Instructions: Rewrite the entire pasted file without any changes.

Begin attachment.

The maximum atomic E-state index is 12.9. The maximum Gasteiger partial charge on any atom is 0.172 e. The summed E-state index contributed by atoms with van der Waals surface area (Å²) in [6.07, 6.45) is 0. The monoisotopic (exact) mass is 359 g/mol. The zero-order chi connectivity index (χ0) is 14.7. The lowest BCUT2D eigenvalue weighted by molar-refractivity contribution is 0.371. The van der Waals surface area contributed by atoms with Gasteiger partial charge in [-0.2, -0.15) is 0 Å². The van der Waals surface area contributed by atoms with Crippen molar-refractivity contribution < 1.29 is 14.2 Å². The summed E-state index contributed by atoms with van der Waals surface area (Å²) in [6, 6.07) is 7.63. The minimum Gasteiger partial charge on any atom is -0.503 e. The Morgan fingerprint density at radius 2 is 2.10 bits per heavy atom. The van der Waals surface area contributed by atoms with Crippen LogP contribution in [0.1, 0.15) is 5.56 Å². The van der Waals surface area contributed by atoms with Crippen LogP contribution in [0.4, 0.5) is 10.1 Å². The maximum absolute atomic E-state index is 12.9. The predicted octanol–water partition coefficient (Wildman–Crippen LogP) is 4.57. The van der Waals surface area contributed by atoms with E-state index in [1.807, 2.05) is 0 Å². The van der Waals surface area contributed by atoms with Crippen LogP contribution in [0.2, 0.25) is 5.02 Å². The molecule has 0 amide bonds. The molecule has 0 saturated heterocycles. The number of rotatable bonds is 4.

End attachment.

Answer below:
The maximum atomic E-state index is 12.9. The maximum Gasteiger partial charge on any atom is 0.172 e. The summed E-state index contributed by atoms with van der Waals surface area (Å²) in [6.07, 6.45) is 0. The monoisotopic (exact) mass is 359 g/mol. The zero-order chi connectivity index (χ0) is 14.7. The lowest BCUT2D eigenvalue weighted by molar-refractivity contribution is 0.371. The van der Waals surface area contributed by atoms with Gasteiger partial charge in [-0.2, -0.15) is 0 Å². The van der Waals surface area contributed by atoms with Crippen molar-refractivity contribution < 1.29 is 14.2 Å². The summed E-state index contributed by atoms with van der Waals surface area (Å²) in [6, 6.07) is 7.63. The minimum Gasteiger partial charge on any atom is -0.503 e. The Morgan fingerprint density at radius 2 is 2.10 bits per heavy atom. The van der Waals surface area contributed by atoms with Crippen LogP contribution in [0.1, 0.15) is 5.56 Å². The van der Waals surface area contributed by atoms with Crippen LogP contribution in [0.4, 0.5) is 10.1 Å². The maximum absolute atomic E-state index is 12.9. The predicted octanol–water partition coefficient (Wildman–Crippen LogP) is 4.57. The van der Waals surface area contributed by atoms with E-state index in [1.807, 2.05) is 0 Å². The van der Waals surface area contributed by atoms with Crippen LogP contribution in [0.2, 0.25) is 5.02 Å². The molecule has 0 amide bonds. The molecule has 0 saturated heterocycles. The number of rotatable bonds is 4.